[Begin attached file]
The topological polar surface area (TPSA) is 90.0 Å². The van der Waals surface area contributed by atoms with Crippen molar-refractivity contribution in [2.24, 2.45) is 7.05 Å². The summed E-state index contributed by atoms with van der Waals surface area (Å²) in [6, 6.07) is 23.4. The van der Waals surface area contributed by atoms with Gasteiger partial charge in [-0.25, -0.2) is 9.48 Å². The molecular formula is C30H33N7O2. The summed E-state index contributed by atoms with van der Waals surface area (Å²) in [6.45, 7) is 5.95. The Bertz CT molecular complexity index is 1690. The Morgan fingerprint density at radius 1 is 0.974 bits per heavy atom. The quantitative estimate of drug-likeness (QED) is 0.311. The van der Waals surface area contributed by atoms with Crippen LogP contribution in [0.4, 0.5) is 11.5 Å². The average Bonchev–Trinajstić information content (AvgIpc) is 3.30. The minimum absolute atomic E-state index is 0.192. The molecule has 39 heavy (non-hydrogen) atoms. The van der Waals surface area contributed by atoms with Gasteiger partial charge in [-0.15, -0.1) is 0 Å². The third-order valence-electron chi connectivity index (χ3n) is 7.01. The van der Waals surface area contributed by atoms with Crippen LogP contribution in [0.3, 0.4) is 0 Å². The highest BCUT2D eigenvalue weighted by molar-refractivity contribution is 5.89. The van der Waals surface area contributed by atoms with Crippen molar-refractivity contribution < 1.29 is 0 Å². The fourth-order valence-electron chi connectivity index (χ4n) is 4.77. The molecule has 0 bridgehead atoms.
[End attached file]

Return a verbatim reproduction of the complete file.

The topological polar surface area (TPSA) is 90.0 Å². The van der Waals surface area contributed by atoms with Crippen molar-refractivity contribution in [2.24, 2.45) is 7.05 Å². The summed E-state index contributed by atoms with van der Waals surface area (Å²) in [6, 6.07) is 23.4. The van der Waals surface area contributed by atoms with Gasteiger partial charge in [-0.25, -0.2) is 9.48 Å². The molecular formula is C30H33N7O2. The summed E-state index contributed by atoms with van der Waals surface area (Å²) in [6.45, 7) is 5.95. The Bertz CT molecular complexity index is 1690. The Morgan fingerprint density at radius 1 is 0.974 bits per heavy atom. The quantitative estimate of drug-likeness (QED) is 0.311. The van der Waals surface area contributed by atoms with Crippen LogP contribution in [0.4, 0.5) is 11.5 Å². The average Bonchev–Trinajstić information content (AvgIpc) is 3.30. The minimum absolute atomic E-state index is 0.192. The molecule has 39 heavy (non-hydrogen) atoms. The van der Waals surface area contributed by atoms with Gasteiger partial charge in [-0.15, -0.1) is 0 Å². The third-order valence-electron chi connectivity index (χ3n) is 7.01. The van der Waals surface area contributed by atoms with Crippen LogP contribution in [0.3, 0.4) is 0 Å². The highest BCUT2D eigenvalue weighted by molar-refractivity contribution is 5.89. The van der Waals surface area contributed by atoms with Crippen molar-refractivity contribution < 1.29 is 0 Å². The fourth-order valence-electron chi connectivity index (χ4n) is 4.77. The molecule has 0 bridgehead atoms.